PPL Young Fathers Historical Data


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Summary Report of PPL Young Fathers Program 2004 through 2008 (5 years)

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PPL Young Fathers Historical Data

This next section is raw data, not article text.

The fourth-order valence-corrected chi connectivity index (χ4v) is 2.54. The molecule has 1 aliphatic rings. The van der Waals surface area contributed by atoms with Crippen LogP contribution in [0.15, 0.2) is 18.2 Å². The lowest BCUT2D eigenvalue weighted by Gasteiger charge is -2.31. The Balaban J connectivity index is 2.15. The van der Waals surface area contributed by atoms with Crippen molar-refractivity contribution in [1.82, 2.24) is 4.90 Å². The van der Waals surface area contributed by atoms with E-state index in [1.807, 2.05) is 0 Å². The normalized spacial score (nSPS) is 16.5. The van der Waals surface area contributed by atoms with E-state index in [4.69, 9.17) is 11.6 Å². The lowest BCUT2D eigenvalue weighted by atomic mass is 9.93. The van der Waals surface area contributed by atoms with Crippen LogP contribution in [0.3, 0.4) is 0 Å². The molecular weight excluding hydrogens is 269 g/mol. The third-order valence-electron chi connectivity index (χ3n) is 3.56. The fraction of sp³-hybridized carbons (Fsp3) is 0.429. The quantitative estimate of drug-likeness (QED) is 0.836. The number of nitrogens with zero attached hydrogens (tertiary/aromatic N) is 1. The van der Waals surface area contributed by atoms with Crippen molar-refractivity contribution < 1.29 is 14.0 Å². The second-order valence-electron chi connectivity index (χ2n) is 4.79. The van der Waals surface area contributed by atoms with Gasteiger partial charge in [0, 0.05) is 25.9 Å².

1. 1. PPL YOUNG FATHERS PROGRAM <br />5 YEAR REPORT 2004 thru 2008<br />By Patrick Morley, M. Ed<br />Program Manager, Self Sufficiency Program<br />Project for Pride in Living, Inc.<br />Introduction<br />Both internationally and in the United States the advantages to children of fathers being involved in their lives is well documented, as well as the converse disadvantages to children when their fathers are not adequately involved in their child’s lives. Closer to home, these same advantages and disadvantages for Minnesota children and their fathers are also well documented. It is this simple reality that is what is behind the two simple goals of the PPL Young Fathers Program: Increase the amount of time a father has with his children, and improve the quality of that time.<br />Project for Pride in Living (www.ppl-inc.org), in a partnership with MELD for Young Dads (www.parentsasteachers.org) established the PPL Young Fathers Program in October of 2000. From 2000-2003 PPL-MELD served a total of about a 100 young fathers through weekly MELD support groups. The partnership with MELD ended at the end of 2003 and from 2004-2006 the Responsible Fatherhood curriculum (www.npcl.org) was used. The partnership was resumed in 2006 and the MELD curriculum has been used ever since. The following report is a summary of the program’s activities and data collected from the beginning of 2004 through 2008 – 5 years.<br />Location<br />PPL and MELD chose St. Paul, MN as the location to initiate the PPL Young Fathers Program to increase both organizations’ presence in the city. MELD had 4 sites in Minneapolis at the time but only 1 in St. Paul and it was faltering due to changes in staff and focus of another partnering agency. PPL had housing but little social service programming offered to the community outside of the residents of its properties. When the other agency bowed out, PPL offered to step in through an in-kind exchange, and the PPL Young Fathers Program was born.<br />Support Group model<br />The MELD for Young Dads program is built on a peer information, education, and support group model in which young fathers support each other with their own knowledge, experiences, strengths, and hope, while gaining additional knowledge and support from a well researched curriculum. The typical MELD group is a group of 4-6 young parents between the ages of 15 and 25 with children aged 5 or younger, that meets weekly or every other week, for about 2 hours, throughout the year. The groups use a curriculum that covers the first 5 years of a child’s life in terms of child development stages, but also addresses a range of topics relevant to the development of young parents themselves.<br />Theoretical Basis<br />The principle theory of the PPL Young Fathers Program is from Doherty, Kouneski, and Ericsson “Responsible Fathering: An Overview and Conceptual Framework” (1998) which states that within the father-mother-child triad relationship external influences have greater impact on father involvement relative to mother involvement with the child. That is, how fathers believe they are perceived as fathers, by their child’s mother and others, has more relevance to their involvement. External supports thus are posited to have more influence on a father’s involvement than they would on a mother’s involvement with her child. Parenting support groups, and supports connected to them such as housing and employment supports, can provide that positive external influence on fathers, particularly younger fathers.<br />Logic Model<br />The following logic model describes the path of the intent of the program.<br />Inputs/ResourcesStrategiesOutputsOutcomesImpactFunding for a Program Manager, rental assistance, contracted service providers, food, transportation, trained volunteers for group facilitation, tested curriculum.Provide weekly parenting support and information groups for young fathers, transportation to/from groups, bi-monthly counseling groups for young fathers. One-on-one coaching with program manager/facilitator.348 groups held at 3 sites, 164 (unduplicated) young fathers attended at least once, attendance rates at 3 sites ranged from 50% (every other time) to 90% (virtually every time).Fathers report through evaluation methods improvements in their relationships w/ child’s mother, as well as greater confidence in their parenting skills.Increased father involvement is associated with a number of positive child well-being outcomes. <br />Goals <br />The goals of the PPL Young Fathers Program are simple: increase the amount of time a young father has with his child, and improve the quality of that time. The MELD philosophy embodied in the curriculum is also a simple approach: young fathers can learn from each other, can support each other, can cooperate while maintaining their individuality, and can make informed decisions as parents.<br />Evaluation<br />Crafting appropriate evaluation tools to measure impact on participating young fathers took some time as the partnership between MELD and PPL evolved. Due to changes in MELD’s structure and a subsequent interruption in the use of the curriculum, involvement data collection did not begin until 2003. The data collected is descriptive (point in time) statistics, and describes only the young fathers, not their children. No scientific conclusions can be drawn about the efficacy of the program improving parenting. However, enough data was gathered to flesh out a reliable description of a typical participant’s involvement with his child shortly after entering the program (usually within a month of first contact).<br />Also, a focus group and set of interviews were conducted with 7 fathers participating in the program and living in PPL housing. While the number of participants was too small to draw any conclusions about the effectiveness of the group in terms of improving parenting, it did reveal that the fathers found the parenting support group, and the Licensed Marriage and Family Therapists (LMFT) support, helpful to them as fathers.<br />Outputs<br />Parenting Support groups<br />From 2004 to the end of the calendar year 2008 the PPL Young Fathers Program held 348 groups attended by 164 fathers at 3 different locations in St. Paul. Attendance rates varied at each location. At the Boys Totem Town site of Ramsey County (MN) Juvenile Corrections (www.co.ramsey.mn.us) attendance rates were between 80-90%. At the Hague/Selby Ave. site the rates were between 50-60%. The third site at Face to Face Health Clinic (www.face2face.org) was established in 4th quarter 2008 and had an attendance rate of 50% (see charts below).<br />Therapeutic Support Groups<br />In 2007 PPL Young Fathers Program contracted with another agency to provide counseling by Licensed Marriage and Family Therapists (LMFTs) to the young fathers. They conducted 83 individual and group sessions from September 2007 to December 2008. 59 individual sessions and 24 group sessions attended by 10 fathers over those 15 months.<br />Other forms of support<br />Participants received a number of other kinds of support to help them improve their overall self-sufficiency and parenting. The following is the numbers of fathers (unduplicated) who received support in a given area over the course of their involvement in the program. <br />Number of participants who received:<br />Monthly Bus passes/tokens: 15<br />Gift Cards: 10<br />Furniture: 14<br />Rides: 30<br />Systems Advocacy (child support, child protection, economic assistance, health care, courts): 15<br />Education/training (tuition, other related costs): 3<br />Rental assistance: 14<br />Legal help: 3<br />Transportation related costs (DL fines, auto repairs): 4<br />Outcomes<br />Methodology<br />The primary tool used to try to determine the impact of the program on father’s parenting was a 24 question Father Involvement survey given to participants at the Hague/Selby site approximately every 3 months. The tool went through 7 edits prior to its current version and was also used at another PPL Fathers Program site that had participating young and older fathers so the current tool was tested. A 3 question feedback form was also given every 5-6 weeks to try to capture those participants’ feelings around the efficacy of the group themselves. A weekly questionnaire was given to BTT participants starting in 2007 to try to gauge how they felt about how the group was helping them or not.<br />A total of 73 unduplicated first time Father Involvement Surveys were given over the 5 year period. The cumulative descriptive statistics help create a picture of the young men at the time they first become involved with the program. However, subsequent surveys given to track progress in the program were far fewer in number so pre-post test data was not collected.<br />Attendance rates (% of # of participant/sessions) 2004-2008. Face to Face group added in fall of 2008.<br />Number of participants 2004-2008. <br />Number of sessions held at each site, 2004 -2008.<br />Ethnicity of participants, 2004 -2008.<br />Frequency of contact with their child(ren), 2004-2008.<br />Hours spent with children when seeing them, 2004-2008.<br />Involvement Summary<br />The Involvement data captures only a single moment in time (descriptive statistics). The data is self reported by the participants and thus is likely to have some bias. There is no control group of non-participants to compare to, and no information from other care providers, or the participants’ children themselves, so we are missing those perspectives on father involvement. Consequently, we cannot say there is a causal relationship between the level of involvement of PPL Young Fathers Program participants in the program and the level of their involvement in their children’s lives. However, we can say a few things about these fathers that can inform us on the nature of the parenting challenges they are faced with, and the nature of their responses to those challenges. <br />Not surprisingly, since the program markets to young fathers with small children, the typical participant is about 19 years old and has 1 child who is between 1 and 2 years old. Since PPL is a community based organization in an urban setting he most likely comes from the inner city of St. Paul, but may be from inner city of Minneapolis, or from an inner-ring suburb. He is not married to the mother of that child, is most likely a young man of color, sees his child daily and spends 12-24 hours of that day with the child but not consecutively, and spends most of that time meeting the child’s basic needs. He is far less likely to be involved in actually taking the child to a medical professional, and has virtually no involvement in their formal spiritual education, but does have some sort of regular conversation with the child’s mother about the care of the child. It is likely he lives with his parents or relatives and has no formal housing of his own. While the time he spends with his child is fairly consistent, his financial involvement with the child is more sporadic. He is not likely to have a child support order or employment, but if he does, he is making between $8-$9/hour part-time (20 hours a week or less), and has an order between $200-$225/month. Those who are more stably housed reported greater frequency of contact and more hours of contact so housing stability appears to be an important factor in his meeting the child’s basic care needs. For those who feel they have an obstacle to seeing their children more often they report that it is due to a poor relationship with the child’s mother more than any other reason.<br />Overall community impact<br />The impact of the PPL Young Fathers Program on the St. Paul community in the 5 years from 2004 through 2008 is difficult to determine primarily because evaluating the children of the fathers is particularly challenging, and the long term goal of the program is to improve outcomes in child well-being as that is the most effective prevention against a wide range of social problems including preventing unwanted pregnancy and future ill-prepared young fathers and mothers. If there is an impact it is likely much less tangible in nature and probably farther out in time. Getting a picture of how children feel about their father, what is the educational attainment of the children in the long run, what is their ability to cope with adversity and still thrive (resiliency), are all things that can be measured individually or even in aggregate, but in any event require rigorous longitudinal scientific evaluation which the program simply has yet to be able to afford and is still the stuff of its dreams. That being said, the outputs of the program themselves should give some comfort that young fathers are being served in some tangible manner that improves their ability to care for themselves and be more involved with their children while in the program, and warrants continued support from everyone in the community. <br />Conclusion<br />Over the past 5 years the PPL Young Fathers Program has been able to provide St. Paul/Minneapolis young fathers a reliable and consistent resource to assist them in their parenting. While statistically measurable success in achieving the goals of the program is hard to determine, it can still be said to be a success in other ways; young fathers have an additional resource to access where they did not have one prior to the existence of the program, relationships with other organizations hoping to reach young fathers have been established and are growing, and fathers and their children have received tangible support in their parenting. <br />